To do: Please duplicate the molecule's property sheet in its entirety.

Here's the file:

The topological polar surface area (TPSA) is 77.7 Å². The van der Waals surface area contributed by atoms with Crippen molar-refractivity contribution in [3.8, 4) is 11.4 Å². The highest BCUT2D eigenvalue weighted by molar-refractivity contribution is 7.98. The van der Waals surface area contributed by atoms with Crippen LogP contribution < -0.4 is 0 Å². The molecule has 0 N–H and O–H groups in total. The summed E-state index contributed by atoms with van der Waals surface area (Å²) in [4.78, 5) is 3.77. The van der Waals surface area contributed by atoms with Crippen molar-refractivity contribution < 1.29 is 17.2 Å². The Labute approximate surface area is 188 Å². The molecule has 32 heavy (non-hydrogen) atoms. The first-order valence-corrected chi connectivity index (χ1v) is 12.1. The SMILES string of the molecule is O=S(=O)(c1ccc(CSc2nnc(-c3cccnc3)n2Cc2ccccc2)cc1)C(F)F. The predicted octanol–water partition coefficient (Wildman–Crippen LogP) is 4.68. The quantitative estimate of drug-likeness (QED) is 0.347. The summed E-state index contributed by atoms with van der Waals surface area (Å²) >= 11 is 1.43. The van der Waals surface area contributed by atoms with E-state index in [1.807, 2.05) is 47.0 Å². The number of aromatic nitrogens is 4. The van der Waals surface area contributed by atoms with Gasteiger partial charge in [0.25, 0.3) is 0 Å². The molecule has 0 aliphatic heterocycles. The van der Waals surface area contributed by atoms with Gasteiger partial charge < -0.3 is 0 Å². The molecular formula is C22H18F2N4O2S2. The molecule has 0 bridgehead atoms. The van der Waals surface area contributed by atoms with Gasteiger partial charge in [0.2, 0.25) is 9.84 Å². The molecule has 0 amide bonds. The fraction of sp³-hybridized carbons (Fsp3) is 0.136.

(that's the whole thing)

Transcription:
The topological polar surface area (TPSA) is 77.7 Å². The van der Waals surface area contributed by atoms with Crippen molar-refractivity contribution in [3.8, 4) is 11.4 Å². The highest BCUT2D eigenvalue weighted by molar-refractivity contribution is 7.98. The van der Waals surface area contributed by atoms with Crippen LogP contribution < -0.4 is 0 Å². The molecule has 0 N–H and O–H groups in total. The summed E-state index contributed by atoms with van der Waals surface area (Å²) in [4.78, 5) is 3.77. The van der Waals surface area contributed by atoms with Crippen molar-refractivity contribution < 1.29 is 17.2 Å². The Labute approximate surface area is 188 Å². The molecule has 32 heavy (non-hydrogen) atoms. The first-order valence-corrected chi connectivity index (χ1v) is 12.1. The SMILES string of the molecule is O=S(=O)(c1ccc(CSc2nnc(-c3cccnc3)n2Cc2ccccc2)cc1)C(F)F. The predicted octanol–water partition coefficient (Wildman–Crippen LogP) is 4.68. The quantitative estimate of drug-likeness (QED) is 0.347. The summed E-state index contributed by atoms with van der Waals surface area (Å²) >= 11 is 1.43. The van der Waals surface area contributed by atoms with E-state index in [1.807, 2.05) is 47.0 Å². The number of aromatic nitrogens is 4. The van der Waals surface area contributed by atoms with Gasteiger partial charge in [0.25, 0.3) is 0 Å². The molecule has 0 aliphatic heterocycles. The van der Waals surface area contributed by atoms with Gasteiger partial charge < -0.3 is 0 Å². The molecular formula is C22H18F2N4O2S2. The molecule has 0 bridgehead atoms. The van der Waals surface area contributed by atoms with Gasteiger partial charge in [0.2, 0.25) is 9.84 Å². The molecule has 0 amide bonds. The fraction of sp³-hybridized carbons (Fsp3) is 0.136.